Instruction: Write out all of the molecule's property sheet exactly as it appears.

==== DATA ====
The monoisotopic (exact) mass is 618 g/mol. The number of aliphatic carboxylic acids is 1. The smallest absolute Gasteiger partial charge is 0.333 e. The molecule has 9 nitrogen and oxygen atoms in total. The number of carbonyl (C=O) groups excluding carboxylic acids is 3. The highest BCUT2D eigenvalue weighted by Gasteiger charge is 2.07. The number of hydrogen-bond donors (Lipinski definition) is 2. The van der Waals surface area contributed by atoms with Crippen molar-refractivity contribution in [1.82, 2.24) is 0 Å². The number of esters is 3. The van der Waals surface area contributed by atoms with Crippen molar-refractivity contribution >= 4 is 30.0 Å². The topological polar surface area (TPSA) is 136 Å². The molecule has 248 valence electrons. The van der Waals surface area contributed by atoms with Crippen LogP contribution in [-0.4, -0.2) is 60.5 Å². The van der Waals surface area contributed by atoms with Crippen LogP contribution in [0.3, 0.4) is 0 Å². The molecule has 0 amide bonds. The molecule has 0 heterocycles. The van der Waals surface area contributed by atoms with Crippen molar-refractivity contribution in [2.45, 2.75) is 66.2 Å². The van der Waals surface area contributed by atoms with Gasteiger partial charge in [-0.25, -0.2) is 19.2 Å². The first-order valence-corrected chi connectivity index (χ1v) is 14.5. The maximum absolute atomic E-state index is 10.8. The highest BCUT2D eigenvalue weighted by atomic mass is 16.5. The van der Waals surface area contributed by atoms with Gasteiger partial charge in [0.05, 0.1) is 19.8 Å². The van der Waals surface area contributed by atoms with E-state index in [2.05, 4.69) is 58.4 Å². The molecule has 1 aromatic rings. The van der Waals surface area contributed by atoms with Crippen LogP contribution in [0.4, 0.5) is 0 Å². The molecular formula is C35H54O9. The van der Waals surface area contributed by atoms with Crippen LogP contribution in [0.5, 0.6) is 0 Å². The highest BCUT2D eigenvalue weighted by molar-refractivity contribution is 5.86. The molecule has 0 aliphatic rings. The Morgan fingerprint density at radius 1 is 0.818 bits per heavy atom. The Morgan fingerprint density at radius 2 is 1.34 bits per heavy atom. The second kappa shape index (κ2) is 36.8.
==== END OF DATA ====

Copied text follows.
The monoisotopic (exact) mass is 618 g/mol. The number of aliphatic carboxylic acids is 1. The smallest absolute Gasteiger partial charge is 0.333 e. The molecule has 9 nitrogen and oxygen atoms in total. The number of carbonyl (C=O) groups excluding carboxylic acids is 3. The highest BCUT2D eigenvalue weighted by Gasteiger charge is 2.07. The number of hydrogen-bond donors (Lipinski definition) is 2. The van der Waals surface area contributed by atoms with Crippen molar-refractivity contribution in [1.82, 2.24) is 0 Å². The number of esters is 3. The van der Waals surface area contributed by atoms with Crippen molar-refractivity contribution >= 4 is 30.0 Å². The topological polar surface area (TPSA) is 136 Å². The molecule has 248 valence electrons. The van der Waals surface area contributed by atoms with Crippen LogP contribution in [-0.4, -0.2) is 60.5 Å². The van der Waals surface area contributed by atoms with Crippen LogP contribution in [0.3, 0.4) is 0 Å². The molecule has 0 amide bonds. The molecule has 0 heterocycles. The van der Waals surface area contributed by atoms with Crippen molar-refractivity contribution in [2.45, 2.75) is 66.2 Å². The van der Waals surface area contributed by atoms with Gasteiger partial charge in [-0.25, -0.2) is 19.2 Å². The first-order valence-corrected chi connectivity index (χ1v) is 14.5. The maximum absolute atomic E-state index is 10.8. The highest BCUT2D eigenvalue weighted by atomic mass is 16.5. The van der Waals surface area contributed by atoms with Gasteiger partial charge in [0.05, 0.1) is 19.8 Å². The van der Waals surface area contributed by atoms with E-state index in [2.05, 4.69) is 58.4 Å². The molecule has 1 aromatic rings. The van der Waals surface area contributed by atoms with Crippen LogP contribution in [0.4, 0.5) is 0 Å². The molecular formula is C35H54O9. The van der Waals surface area contributed by atoms with Crippen LogP contribution in [0.5, 0.6) is 0 Å². The highest BCUT2D eigenvalue weighted by molar-refractivity contribution is 5.86. The molecule has 0 aliphatic rings. The Morgan fingerprint density at radius 1 is 0.818 bits per heavy atom. The Morgan fingerprint density at radius 2 is 1.34 bits per heavy atom. The second kappa shape index (κ2) is 36.8.